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Which Bitcoin Fund Should You Buy?

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Bitcoin is on another bull run right now. The price has jumped 26% in just the past week. Now, a single token trades at US$22,500, or CA$28,766. Some experts believe the price could jump far higher in the year ahead. Fortunately for Canadian investors, there are two Bitcoin exchange-traded funds on the market that offer easy access.

If the world’s most popular cryptocurrency is on your radar, here’s what you need to know about these funds. 

Why is Bitcoin surging?

Put simply, Bitcoin is skyrocketing, because there’s limited supply and growing demand. There can only ever be 21 million Bitcoin in existence. 18.5 million have already been mined and are held tightly by early investors. About a million or more have been lost forever accidentally. 

Meanwhile, major technology companies and hedge fund managers have started buying the digital asset this year. Payments giant Square integrated the digital currency on the platform, which means millions of retail investors can easily buy Bitcoin directly. 

Hedge fund managers like Paul Tudor Jones and Stanley Druckenmiller have added BTC to their portfolio. Scott Minerd of Guggenheim Investments — one of the largest asset managers in the world — said his team estimates the price of a single Bitcoin could reach US$400,000 (CA$508,000) at some point. 

The culmination of these supply and demand factors are driving BTC higher in 2020 and probably 2021. For Canadian investors, there are two exchange-traded funds (ETFs) that offer indirect access to this space. 

Which Bitcoin fund is best?

The Bitcoin Fund (TSX:QBTC) has been public for a while. It’s managed by digital asset management firm 3iQ Corp. The ETF is up 155% since it listed.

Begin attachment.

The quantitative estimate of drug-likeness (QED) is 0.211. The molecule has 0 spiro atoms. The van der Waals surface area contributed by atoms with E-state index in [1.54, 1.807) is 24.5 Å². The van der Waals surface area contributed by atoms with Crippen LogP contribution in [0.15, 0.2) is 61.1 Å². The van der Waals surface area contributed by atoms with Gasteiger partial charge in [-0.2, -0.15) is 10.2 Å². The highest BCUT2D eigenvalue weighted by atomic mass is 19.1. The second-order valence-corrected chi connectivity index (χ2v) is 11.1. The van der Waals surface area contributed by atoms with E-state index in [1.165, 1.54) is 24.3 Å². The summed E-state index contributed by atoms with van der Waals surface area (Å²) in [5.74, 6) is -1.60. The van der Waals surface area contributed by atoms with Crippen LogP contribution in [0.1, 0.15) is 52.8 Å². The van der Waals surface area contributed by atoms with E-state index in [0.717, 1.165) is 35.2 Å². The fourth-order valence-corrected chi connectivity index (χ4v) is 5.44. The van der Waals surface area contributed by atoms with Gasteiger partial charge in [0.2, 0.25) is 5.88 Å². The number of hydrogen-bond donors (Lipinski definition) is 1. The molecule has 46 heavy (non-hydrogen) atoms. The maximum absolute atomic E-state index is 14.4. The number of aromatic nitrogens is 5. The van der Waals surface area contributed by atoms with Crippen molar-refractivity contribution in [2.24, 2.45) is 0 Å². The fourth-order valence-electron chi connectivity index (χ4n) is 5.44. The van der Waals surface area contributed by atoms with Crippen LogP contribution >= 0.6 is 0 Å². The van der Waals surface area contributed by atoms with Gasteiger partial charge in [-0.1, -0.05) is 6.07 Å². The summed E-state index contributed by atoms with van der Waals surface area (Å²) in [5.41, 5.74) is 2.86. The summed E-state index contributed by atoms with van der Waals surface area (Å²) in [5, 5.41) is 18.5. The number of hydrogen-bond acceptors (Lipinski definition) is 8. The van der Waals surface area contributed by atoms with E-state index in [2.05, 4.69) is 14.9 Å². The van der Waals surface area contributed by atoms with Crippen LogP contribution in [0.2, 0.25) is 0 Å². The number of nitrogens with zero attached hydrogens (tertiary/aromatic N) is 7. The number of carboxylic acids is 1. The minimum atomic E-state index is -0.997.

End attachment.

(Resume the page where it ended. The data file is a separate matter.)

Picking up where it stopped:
Each unit of the fund represents 0.001116 BTC. Of course, as the value of Bitcoin rises higher, so will QBTC. However, investors should also prepare to pay 1.95% of their investments in annual management fees. This fee is relatively higher than traditional ETFs. 

A comparatively cheaper fund is the newly listed CI Galaxy Bitcoin Fund. Management fees on this fund are 1.80%, which is lower than QBTC but still pretty high. Another difference is the way the fund’s assets are calculated. Instead of representing a fixed number of BTC, the Galaxy Bitcoin Fund simply follows the price change in BTC since it was launched on December 4. 

So, the fund was launched at US$10 per unit on December 4. The price of Bitcoin is up 30% since then, which is why the unit now trades at roughly US$13. If the price of Bitcoin doubles by next year, the unit price will double too. 

Finally, the Galaxy Bitcoin Fund is backed by more well-established companies than QBTC. CI Global Asset Management is a mainstream Toronto-based investment manager with several other ETFs and over $195 billion in assets under management. That makes it relatively more recognized or secure than QBTC’s 3iQ. 

At the end of the day, both ETFs offer exposure to the same asset. So, my choice would be the cheaper fund with better branding: CI Galaxy Bitcoin Fund.  

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This article represents the opinion of the writer, who may disagree with the “official” recommendation position of a Motley Fool premium service or advisor. We’re Motley! Questioning an investing thesis — even one of our own — helps us all think critically about investing and make decisions that help us become smarter, happier, and richer, so we sometimes publish articles that may not be in line with recommendations, rankings or other content.

Fool contributor Vishesh Raisinghani owns BTC. Tom Gardner owns shares of Square. The Motley Fool owns shares of and recommends Square.

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